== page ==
Washington, DC – National Foreign Trade Council (NFTC) President Bill Reinsch today sent a letter to Dutch Finance Minister Wouter Bos, and State Secretary for Finance Jan de Jager, cautioning the Netherlands against introducing German-style interest deductibility restrictions.
“Our members are concerned that overly restrictive rules on interest deductibility will prevent them from growing their businesses in an efficient way,” said Reinsch. In the letter, Reinsch also pointed out that raising debt is essential for growth in both local and multinational companies.
“We believe that a country is entitled to protect its tax base, specifically from artificial stripping of that base. However, a country’s tax system needs to take into account the importance of debt to the growth of both national and multinational companies,” wrote Reinsch. “Also, decisions should only be taken on the basis of hard evidence of what is occurring. A recent U.S. Treasury Department study showed that, contrary to expectations, companies were not (apart from a very small category of specific types of companies) using interest to reduce the U.S. tax base. We do not believe the situation in the Netherlands is any different from that in the United States.”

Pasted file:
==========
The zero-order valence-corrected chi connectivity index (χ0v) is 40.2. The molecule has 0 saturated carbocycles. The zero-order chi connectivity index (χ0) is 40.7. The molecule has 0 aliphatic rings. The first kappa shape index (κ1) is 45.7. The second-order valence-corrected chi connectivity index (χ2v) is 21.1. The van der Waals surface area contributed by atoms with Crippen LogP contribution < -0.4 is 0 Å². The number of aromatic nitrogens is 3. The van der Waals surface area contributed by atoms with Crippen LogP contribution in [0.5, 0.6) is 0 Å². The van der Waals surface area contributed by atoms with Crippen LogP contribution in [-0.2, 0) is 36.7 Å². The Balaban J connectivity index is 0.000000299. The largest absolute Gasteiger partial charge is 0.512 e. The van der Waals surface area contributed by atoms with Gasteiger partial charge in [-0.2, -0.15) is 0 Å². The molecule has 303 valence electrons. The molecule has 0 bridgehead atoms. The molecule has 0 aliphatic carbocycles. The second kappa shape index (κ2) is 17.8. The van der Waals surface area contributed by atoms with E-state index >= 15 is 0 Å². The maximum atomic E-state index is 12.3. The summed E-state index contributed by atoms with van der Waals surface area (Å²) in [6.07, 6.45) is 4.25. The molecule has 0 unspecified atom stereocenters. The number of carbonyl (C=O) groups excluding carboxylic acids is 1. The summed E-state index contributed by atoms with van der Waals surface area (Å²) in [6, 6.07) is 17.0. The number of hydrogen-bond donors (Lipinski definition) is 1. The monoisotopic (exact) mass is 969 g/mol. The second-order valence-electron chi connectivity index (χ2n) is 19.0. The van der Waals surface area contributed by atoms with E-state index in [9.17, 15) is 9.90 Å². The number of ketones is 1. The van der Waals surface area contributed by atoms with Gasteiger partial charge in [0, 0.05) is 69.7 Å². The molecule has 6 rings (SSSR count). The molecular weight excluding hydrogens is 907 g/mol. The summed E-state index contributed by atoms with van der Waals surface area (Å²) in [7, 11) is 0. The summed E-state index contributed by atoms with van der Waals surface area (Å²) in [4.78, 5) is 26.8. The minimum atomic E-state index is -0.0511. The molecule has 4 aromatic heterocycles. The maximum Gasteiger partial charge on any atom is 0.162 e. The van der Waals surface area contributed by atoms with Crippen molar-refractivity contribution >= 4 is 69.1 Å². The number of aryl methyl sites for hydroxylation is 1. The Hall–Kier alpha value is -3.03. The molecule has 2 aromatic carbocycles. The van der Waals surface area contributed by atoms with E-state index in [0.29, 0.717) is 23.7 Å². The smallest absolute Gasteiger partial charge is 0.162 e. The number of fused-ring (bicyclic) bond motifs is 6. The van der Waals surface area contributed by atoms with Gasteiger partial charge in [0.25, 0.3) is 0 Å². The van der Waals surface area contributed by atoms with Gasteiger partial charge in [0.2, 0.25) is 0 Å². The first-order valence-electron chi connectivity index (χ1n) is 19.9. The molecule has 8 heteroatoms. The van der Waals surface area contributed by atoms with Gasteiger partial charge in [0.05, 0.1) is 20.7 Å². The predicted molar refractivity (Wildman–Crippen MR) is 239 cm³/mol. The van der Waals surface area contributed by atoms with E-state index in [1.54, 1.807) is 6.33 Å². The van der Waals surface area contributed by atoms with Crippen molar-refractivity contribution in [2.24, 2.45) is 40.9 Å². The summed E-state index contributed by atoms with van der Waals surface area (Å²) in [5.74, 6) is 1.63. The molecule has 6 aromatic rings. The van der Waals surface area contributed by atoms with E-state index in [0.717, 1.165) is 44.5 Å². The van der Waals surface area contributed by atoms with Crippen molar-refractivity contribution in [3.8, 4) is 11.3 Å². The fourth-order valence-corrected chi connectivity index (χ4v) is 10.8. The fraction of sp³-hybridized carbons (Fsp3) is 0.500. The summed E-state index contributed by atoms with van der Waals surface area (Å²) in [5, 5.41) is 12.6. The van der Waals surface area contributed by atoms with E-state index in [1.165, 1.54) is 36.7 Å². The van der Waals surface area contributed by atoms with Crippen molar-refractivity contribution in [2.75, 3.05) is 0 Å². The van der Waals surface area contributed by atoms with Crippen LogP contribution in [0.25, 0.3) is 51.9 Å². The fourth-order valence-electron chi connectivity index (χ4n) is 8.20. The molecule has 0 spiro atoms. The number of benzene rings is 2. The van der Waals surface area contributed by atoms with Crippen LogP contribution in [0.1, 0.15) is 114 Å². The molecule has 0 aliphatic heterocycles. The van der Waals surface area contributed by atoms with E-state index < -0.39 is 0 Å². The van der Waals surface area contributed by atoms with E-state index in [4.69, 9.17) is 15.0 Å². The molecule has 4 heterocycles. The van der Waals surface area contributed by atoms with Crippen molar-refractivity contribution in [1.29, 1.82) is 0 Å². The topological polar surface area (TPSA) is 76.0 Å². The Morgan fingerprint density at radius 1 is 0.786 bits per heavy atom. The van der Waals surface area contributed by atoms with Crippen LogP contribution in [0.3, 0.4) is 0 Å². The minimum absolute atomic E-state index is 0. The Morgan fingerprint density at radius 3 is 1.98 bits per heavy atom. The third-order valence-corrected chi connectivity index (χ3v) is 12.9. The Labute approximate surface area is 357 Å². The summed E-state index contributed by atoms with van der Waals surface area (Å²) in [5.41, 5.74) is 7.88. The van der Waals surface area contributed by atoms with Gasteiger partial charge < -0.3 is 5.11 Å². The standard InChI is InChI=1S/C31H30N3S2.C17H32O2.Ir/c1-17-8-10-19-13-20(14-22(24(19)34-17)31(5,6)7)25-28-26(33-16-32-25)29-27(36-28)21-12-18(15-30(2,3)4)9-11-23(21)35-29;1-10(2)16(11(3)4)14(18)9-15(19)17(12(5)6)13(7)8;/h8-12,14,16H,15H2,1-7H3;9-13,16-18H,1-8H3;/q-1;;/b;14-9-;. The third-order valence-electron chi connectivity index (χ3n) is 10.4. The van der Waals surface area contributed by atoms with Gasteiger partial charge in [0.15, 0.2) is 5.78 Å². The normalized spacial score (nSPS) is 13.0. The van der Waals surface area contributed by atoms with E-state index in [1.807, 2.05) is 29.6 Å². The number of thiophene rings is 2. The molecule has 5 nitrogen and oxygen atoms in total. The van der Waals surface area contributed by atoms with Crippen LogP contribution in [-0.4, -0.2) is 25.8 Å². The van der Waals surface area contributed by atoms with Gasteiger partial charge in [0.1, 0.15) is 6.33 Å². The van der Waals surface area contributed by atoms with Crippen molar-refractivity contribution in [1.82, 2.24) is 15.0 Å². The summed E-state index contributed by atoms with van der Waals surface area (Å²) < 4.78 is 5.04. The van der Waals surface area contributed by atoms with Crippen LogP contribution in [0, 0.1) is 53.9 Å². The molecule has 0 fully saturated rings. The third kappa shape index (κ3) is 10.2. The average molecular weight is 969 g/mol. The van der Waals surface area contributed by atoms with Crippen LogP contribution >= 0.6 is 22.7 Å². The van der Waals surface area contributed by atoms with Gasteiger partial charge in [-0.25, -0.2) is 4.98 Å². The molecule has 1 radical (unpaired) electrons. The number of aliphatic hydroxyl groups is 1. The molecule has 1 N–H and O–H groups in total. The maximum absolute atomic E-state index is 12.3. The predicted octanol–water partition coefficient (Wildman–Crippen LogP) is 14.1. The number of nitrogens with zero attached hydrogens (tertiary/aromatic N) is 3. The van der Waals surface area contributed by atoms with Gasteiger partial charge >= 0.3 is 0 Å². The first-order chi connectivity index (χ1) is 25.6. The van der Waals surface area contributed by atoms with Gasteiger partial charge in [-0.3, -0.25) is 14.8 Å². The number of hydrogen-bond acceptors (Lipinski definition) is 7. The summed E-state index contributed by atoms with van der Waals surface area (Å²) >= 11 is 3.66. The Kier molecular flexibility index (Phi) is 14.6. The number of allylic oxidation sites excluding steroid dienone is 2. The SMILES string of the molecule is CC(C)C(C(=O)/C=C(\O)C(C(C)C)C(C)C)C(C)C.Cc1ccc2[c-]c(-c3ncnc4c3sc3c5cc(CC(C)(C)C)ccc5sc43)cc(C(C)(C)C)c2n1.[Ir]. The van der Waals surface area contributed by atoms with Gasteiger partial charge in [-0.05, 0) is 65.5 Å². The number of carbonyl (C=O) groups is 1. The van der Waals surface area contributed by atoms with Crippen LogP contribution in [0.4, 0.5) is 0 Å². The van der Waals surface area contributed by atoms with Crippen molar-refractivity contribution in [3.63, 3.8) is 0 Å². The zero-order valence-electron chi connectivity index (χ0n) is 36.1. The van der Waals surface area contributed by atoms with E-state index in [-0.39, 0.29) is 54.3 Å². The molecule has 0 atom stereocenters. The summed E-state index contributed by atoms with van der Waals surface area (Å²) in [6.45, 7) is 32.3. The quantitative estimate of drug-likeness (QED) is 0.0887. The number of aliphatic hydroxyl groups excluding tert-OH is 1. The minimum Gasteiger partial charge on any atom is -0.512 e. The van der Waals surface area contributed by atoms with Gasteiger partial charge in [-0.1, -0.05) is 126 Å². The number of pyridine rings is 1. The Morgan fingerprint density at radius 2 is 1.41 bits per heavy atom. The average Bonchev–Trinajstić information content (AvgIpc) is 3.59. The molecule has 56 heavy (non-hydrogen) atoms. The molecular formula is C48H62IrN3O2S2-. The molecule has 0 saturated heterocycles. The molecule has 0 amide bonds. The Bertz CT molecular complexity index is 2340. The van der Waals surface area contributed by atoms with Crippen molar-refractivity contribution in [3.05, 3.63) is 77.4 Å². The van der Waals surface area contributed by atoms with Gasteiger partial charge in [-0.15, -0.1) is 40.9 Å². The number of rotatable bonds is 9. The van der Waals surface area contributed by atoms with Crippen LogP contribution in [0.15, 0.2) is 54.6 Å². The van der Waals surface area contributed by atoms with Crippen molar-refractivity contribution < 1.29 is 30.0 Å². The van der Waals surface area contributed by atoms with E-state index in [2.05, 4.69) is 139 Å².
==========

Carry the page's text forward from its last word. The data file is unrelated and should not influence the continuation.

Reinsch also noted that the Netherlands has greatly benefited from substantial amounts of foreign investment because of its reputation as a stable and welcoming place to business. “We urge the Dutch government not to throw away its hard won reputation, built up over decades, for being a good place to do business by the hasty introduction of these rules,” Reinsch concluded.
To read a full copy of the letter, please visit: www.nftc.org/default/tax/Letter%20to%20Dutch%20Finance%20Officials.pdf
The National Foreign Trade Council (www.nftc.org) is a leading business organization advocating an open, rules-based global trading system. Founded in 1914 by a broad-based group of American companies, the NFTC now serves hundreds of member companies through its offices in Washington and New York